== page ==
his mother re-partnered with an alcoholic. “It’s very likely that I had depression since I was a teenager, but I wasn’t diagnosed until after my suicide attempt,” he said. Mr Brogden had channelled his teenage anger into ambition, which propelled him to do exceedingly well at school and in his early career. "I was never satisfied,” he said. “I always had to work harder because that's how I pushed the pain away." Since that trying period, Mr Brogden has held several executive positions at firms including the Australian Institute of Company Directors, the Financial Services Council, Manchester Unity and Landcom. On Australia Day 2014 he was made a Member of the Order of Australia for significant service to the community, in particular Lifeline. As chairman of Lifeline, Mr Brogden has a powerful platform to advocate for mental illness. In Australia, almost 10 people commit suicide every day. Mr Brogden believes we are facing a national suicide emergency due largely to cost-of-living pressures and the weakening of organisations that once bound people together, such as religious institutions. “There are a lot of lonely people,” he said. The number of lives lost to suicide in NSW — 880 in 2017 — is more than double the state’s road toll and the leading cause of death for people aged 15 to 44 years. Mr Brogden has long campaigned for the federal government, with support from state and territory governments, to implement and fund a national suicide strategy. In July this year, Prime Minister Scott Morrison announced a $503.1 million Youth Mental Health and Suicide Prevention Plan — the largest in Australia’s history. His announcement

I was so ashamed and felt like I was such a burden In my mind it wasn’t the only thing to do, it was the best thing to do.

follows premier Gladys Berejiklian’s December 2018 launch of the Strategic Framework for Suicide Prevention in NSW 2018-2023. However, Mr Brogden is adamant suicide prevention shouldn’t start or stop with politicians. “We, as a community, all need to make a difference as well,” he said. To coincide with Mental Health Awareness Month (October), Access Programs Newcastle Hunter and Manning is sponsoring John Brogden as guest speaker at the Newcastle Business Club’s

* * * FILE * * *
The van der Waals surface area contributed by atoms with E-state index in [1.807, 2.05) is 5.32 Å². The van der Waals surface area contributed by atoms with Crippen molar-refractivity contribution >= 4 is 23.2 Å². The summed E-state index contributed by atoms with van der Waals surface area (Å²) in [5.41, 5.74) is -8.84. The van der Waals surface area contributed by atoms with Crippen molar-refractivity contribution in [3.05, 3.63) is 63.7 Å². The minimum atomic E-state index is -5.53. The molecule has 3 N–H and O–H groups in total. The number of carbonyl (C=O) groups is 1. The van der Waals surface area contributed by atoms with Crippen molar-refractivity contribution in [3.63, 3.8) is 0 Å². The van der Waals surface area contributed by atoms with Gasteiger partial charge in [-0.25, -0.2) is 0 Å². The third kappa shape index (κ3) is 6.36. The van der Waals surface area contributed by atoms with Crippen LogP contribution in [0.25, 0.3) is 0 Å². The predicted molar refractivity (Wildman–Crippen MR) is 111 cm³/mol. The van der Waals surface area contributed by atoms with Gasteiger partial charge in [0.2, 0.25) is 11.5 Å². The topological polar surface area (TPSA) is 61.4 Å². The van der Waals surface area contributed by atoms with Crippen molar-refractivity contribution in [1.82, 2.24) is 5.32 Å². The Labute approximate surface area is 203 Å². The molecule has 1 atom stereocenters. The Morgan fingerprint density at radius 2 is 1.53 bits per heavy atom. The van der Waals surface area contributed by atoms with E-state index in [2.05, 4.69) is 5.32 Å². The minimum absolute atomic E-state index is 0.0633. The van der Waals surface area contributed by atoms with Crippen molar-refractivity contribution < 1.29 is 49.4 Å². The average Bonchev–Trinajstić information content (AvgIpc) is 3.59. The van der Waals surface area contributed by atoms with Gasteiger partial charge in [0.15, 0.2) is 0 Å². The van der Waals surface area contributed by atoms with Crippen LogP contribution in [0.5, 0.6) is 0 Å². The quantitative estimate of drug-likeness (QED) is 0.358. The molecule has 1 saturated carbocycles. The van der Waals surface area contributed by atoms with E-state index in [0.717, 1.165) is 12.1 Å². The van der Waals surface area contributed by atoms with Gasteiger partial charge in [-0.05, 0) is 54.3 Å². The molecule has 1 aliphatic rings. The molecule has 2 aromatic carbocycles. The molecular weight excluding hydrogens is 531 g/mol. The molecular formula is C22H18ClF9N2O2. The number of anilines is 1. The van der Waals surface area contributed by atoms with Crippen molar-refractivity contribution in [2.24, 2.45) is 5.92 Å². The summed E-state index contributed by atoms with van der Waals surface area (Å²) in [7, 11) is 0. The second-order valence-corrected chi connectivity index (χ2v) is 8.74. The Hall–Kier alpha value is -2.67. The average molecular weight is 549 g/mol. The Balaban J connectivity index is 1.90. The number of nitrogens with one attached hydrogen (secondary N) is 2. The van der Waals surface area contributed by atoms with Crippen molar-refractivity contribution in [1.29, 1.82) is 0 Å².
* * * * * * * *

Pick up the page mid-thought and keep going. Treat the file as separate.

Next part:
October luncheon where he will share his personal experience of depression and suicide. He will also outline how organisations can better support the mental health of their workforce.

Access Programs 1800 613 155 Lifeline 13 11 14 MensLine 1300 789 978 beyondblue 1300 224 636 Kids Helpline 1800 551 800 Lizzie Snedden is acting editor for Aurora

Let the sun shine in BY AMY THEODORE A week of kindness, joy and laughter ensued when the school community of St Joseph’s College, Lochinvar took time to remind themselves of the great things that happen when we look for the good in all moments.

“Discussing mental health can often be daunting and confronting, however Sunnyside Up Week encouraged members of our community to reach out to those around them and find the good in every day.”

The college’s year 12 students initiated their first-ever Sunnyside Up Week, full of fun activities, competitions and many other surprises.

Each morning, there were greetings on the college gates for students and staff because “saying g’day can make it a good day”, a positive affirmation wall was created in Bertrand Place and a Wings of Hope art installation was placed in the college playground for photo opportunities.

“Sunnyside Up Week was an opportunity for St Joseph's to shine a light on discussing mental health and to embrace positivity,” said Isabella Crebert, a year 12 student and college leader at St Joseph’s.

The traditional school bell was replaced with upbeat music to keep the students “bopping along” throughout

the day, students and staff battled it out in a variety of fun games and year 11 and 12 students carried out random acts of kindness to others throughout the week. “The whole school community got involved and it was a very timely reminder for everyone to look after themselves and each other,” said Liz Stokes, assistant principal at St Joseph’s. “Thank you to the community of St Joseph's for embracing the spirit of the week.” Amy Theodore is a marketing officer for the Diocese of Maitland-Newcastle.



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Sisters bring Tenison-Woods to life BY SR JAN TRANTER RSJ Father Julian Tenison-Woods left an indelible mark on Australian life, most notably education, and as October 7 marks the 130th anniversary of his death, it is fitting to recall some of his groundbreaking work.

Australia, four years in Adelaide as director of education and instructing and establishing the Sisters of St Joseph, he then missioned for 11 years in eastern Australia from north Queensland to the south of Tasmania.

The Congregations of Sisters of St Joseph have delegated a committee to raise the profile of Fr Tenison-Woods and to recognise him as their founder, along with Mary MacKillop, whose 110th anniversary is also this year.